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Customers have more resources to rate dealer performance

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Franchised car dealers have been embracing improved customer satisfaction by necessity.
You may have noticed that more attention has been paid to trying to provide an excellent sales and service experience during your auto purchase and subsequent maintenance visits.
What you may not know is that the manufacturers have conducted numerous consumer studies and have come to realize that customer satisfaction (CSI) is one of the most important components of the retail car buying and maintenance experience.

Remember all of the screaming and howling by automobile dealership pitchmen on television and the unbelievable offers shown on a continuous loop through the night complete with all the small print verbiage moving from right to left on the bottom of the screen faster than the eye could see.

How about the five pounds of ads in the Sunday newspaper hawking all kinds of new and used cars in glorious color?
If not, you may remember Cal Worthington’s famous commercial where he offered to eat a bug if he couldn’t make you a deal.

The song went “If you have trouble with your car come see Cal.”

The Worthington spots were so popular, partly for the absurdity, that they made their way into a cult movie called “Into the Night” starring Jeff Goldblum.
Those advertising stratagem’s worked in past decades, but times have changed dramatically.
Much has changed with the realization that it is easier to get a repeat customer to make another purchase than it is to get a new customer off the street.
Retention is now the buzzword and the driving force of perceptive dealers in the automobile business.
Manufacturers have a vested interest in helping the dealers create processes to improve customer retention and have committed resources and able executives into getting it done.
After years and years of measuring the results through industry heavyweights like J.D Powers there have been improvements, but the results have not been as impressive as expected.
USA Today recently published a snippet that pointed out over 70 percent of non-dealership technicians (mechanics) were aware of other (mechanics) who sold work that was completely unnecessary.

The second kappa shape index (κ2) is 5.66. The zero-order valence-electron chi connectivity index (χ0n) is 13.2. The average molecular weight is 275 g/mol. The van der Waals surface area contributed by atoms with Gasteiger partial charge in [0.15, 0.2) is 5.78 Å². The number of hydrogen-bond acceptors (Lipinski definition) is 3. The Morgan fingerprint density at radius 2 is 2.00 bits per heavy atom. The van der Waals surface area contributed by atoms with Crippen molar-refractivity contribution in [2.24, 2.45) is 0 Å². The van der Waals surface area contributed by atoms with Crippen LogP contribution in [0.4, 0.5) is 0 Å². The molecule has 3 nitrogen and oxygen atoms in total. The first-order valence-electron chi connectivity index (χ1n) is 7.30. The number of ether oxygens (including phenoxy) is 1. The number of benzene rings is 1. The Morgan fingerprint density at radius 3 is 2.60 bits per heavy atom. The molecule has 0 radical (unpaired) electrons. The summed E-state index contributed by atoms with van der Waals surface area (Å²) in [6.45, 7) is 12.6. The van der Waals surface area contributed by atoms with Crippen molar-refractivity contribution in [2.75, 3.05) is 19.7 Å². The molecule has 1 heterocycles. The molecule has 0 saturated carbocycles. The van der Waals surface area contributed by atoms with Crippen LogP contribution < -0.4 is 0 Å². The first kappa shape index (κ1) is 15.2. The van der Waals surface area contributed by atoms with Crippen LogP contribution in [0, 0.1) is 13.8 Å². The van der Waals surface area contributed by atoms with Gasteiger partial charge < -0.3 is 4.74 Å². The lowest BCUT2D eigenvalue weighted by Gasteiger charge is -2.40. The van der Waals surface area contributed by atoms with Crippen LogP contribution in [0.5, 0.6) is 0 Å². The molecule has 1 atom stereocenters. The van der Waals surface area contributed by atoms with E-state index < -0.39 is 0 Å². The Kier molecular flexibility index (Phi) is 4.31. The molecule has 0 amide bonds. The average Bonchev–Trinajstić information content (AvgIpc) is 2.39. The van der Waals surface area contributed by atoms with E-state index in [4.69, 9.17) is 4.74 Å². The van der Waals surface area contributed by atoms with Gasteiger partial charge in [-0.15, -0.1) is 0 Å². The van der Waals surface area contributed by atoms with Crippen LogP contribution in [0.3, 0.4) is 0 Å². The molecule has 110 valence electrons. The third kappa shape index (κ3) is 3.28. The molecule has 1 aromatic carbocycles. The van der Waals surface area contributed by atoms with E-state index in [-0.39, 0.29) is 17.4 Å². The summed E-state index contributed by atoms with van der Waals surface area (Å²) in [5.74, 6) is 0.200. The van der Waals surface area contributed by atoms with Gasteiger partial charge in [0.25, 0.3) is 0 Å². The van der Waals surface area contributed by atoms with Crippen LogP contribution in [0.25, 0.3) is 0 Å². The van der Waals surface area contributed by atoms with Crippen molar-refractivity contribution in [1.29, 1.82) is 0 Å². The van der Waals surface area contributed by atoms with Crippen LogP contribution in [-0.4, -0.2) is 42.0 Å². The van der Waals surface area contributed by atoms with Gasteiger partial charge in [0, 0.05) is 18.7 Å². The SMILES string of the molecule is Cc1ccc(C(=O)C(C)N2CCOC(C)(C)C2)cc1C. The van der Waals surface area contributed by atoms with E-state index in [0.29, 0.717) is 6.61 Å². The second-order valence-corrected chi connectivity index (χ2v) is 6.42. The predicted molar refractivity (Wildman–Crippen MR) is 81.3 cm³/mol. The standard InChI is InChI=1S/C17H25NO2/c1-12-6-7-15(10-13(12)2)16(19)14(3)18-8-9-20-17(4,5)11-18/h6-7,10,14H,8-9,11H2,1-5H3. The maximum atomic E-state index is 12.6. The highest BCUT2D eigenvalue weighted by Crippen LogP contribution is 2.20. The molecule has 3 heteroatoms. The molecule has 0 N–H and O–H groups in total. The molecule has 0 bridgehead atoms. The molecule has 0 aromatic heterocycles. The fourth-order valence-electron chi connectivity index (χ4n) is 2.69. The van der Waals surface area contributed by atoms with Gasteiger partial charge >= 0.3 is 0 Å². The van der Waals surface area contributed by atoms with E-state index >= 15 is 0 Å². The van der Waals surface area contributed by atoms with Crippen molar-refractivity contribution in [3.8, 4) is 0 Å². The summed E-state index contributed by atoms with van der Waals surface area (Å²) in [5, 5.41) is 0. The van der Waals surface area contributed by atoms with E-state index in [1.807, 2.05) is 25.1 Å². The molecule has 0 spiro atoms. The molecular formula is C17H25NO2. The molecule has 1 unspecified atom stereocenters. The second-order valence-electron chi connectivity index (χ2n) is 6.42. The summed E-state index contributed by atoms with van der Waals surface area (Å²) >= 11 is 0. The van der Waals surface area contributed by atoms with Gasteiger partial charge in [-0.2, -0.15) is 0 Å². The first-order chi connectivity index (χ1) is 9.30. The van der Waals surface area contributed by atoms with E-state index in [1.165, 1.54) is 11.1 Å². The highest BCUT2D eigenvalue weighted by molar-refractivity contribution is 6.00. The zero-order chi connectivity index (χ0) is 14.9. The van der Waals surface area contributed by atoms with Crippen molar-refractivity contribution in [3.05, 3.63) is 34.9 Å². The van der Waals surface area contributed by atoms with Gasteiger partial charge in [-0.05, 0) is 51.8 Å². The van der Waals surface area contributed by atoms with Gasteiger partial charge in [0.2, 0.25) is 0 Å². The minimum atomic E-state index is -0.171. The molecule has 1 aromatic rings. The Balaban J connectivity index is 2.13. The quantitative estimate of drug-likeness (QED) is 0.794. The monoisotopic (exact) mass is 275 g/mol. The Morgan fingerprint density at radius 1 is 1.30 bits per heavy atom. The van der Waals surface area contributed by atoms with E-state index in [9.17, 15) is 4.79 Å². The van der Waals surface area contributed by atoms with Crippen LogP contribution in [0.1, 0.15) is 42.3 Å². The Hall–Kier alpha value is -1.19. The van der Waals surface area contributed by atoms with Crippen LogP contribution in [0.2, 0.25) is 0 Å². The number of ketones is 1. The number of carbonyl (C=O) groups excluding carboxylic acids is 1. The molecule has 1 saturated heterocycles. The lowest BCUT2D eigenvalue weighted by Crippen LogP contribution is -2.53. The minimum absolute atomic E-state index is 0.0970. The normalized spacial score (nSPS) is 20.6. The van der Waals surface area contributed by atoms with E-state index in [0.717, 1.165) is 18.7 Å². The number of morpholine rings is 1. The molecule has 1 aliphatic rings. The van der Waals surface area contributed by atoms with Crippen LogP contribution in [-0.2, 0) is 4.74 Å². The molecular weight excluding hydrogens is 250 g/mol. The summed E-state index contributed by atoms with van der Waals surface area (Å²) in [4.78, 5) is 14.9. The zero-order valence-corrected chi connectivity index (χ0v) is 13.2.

This was a recent study that exemplifies the unique opportunity that franchised car dealers have to recapture some of the business that they lost long ago by being inattentive to their customer’s needs.
According to Blomberg’s , J.D. Power and Associates has agreed to work with DealerRater to help automakers and dealers collect dealership reviews from consumers, under a deal announced Wednesday.
DealerRater is a independent company employed by numerous car dealers to extract a customer satisfaction rating from dealer customers that offers a website for customer review. .
J.D. Power will ask some recipients of its proprietary customer satisfaction and other surveys if they also wish to write a review of the dealership where they did business, said Jonathan Miller, chief technology officer for J.D. Power.
The review would go to DealerRater, and be posted publicly on the site. Then it will be shared with automakers and dealers as part of the information about the consumer experience amassed from the larger J.D. Power survey Miller said.
The agreement could eventually give automakers, dealers and the public immediate feedback from the thousands of consumers responding to questionnaires that feed Power’s Customer Service Index and Sales Satisfaction Index surveys. Typically, those studies are published annually and are based on questionnaires mailed months before the results are released.
The program initially would be limited to the proprietary studies that J.D. Power contracts to perform for individual automakers. Those surveys of auto purchasers and lessees, which are used for diagnostic purposes to improve customer satisfaction, can contain up to 200 questions.
Later, J.D. Power could open the program to consumers responding to its syndicated Customer Service Index and Sales Satisfaction Index surveys, said Mike Battaglia, J.D. Power’s senior director of automotive retail.
The comments give dealers immediate information about how they are doing with their customers, said Jamie Oldershaw, DealerRater’s senior vice president of operations and planning.
The other advantage is that consumers are influenced by dealership reviews and star ratings when they look for a store, Oldershaw said.
DealerRater has about 1.4 million reviews on its site. About 5,000 dealers pay DealerRater to help them collect reviews and thousands more have been reviewed by consumers on the DealerRater site.
Data mining customer experiences has proven to be a compelling tool when planning advertising
and attempting to provide customers dealerships had spent significant advertising dollars to bring into the showroom and service facility to come back again.

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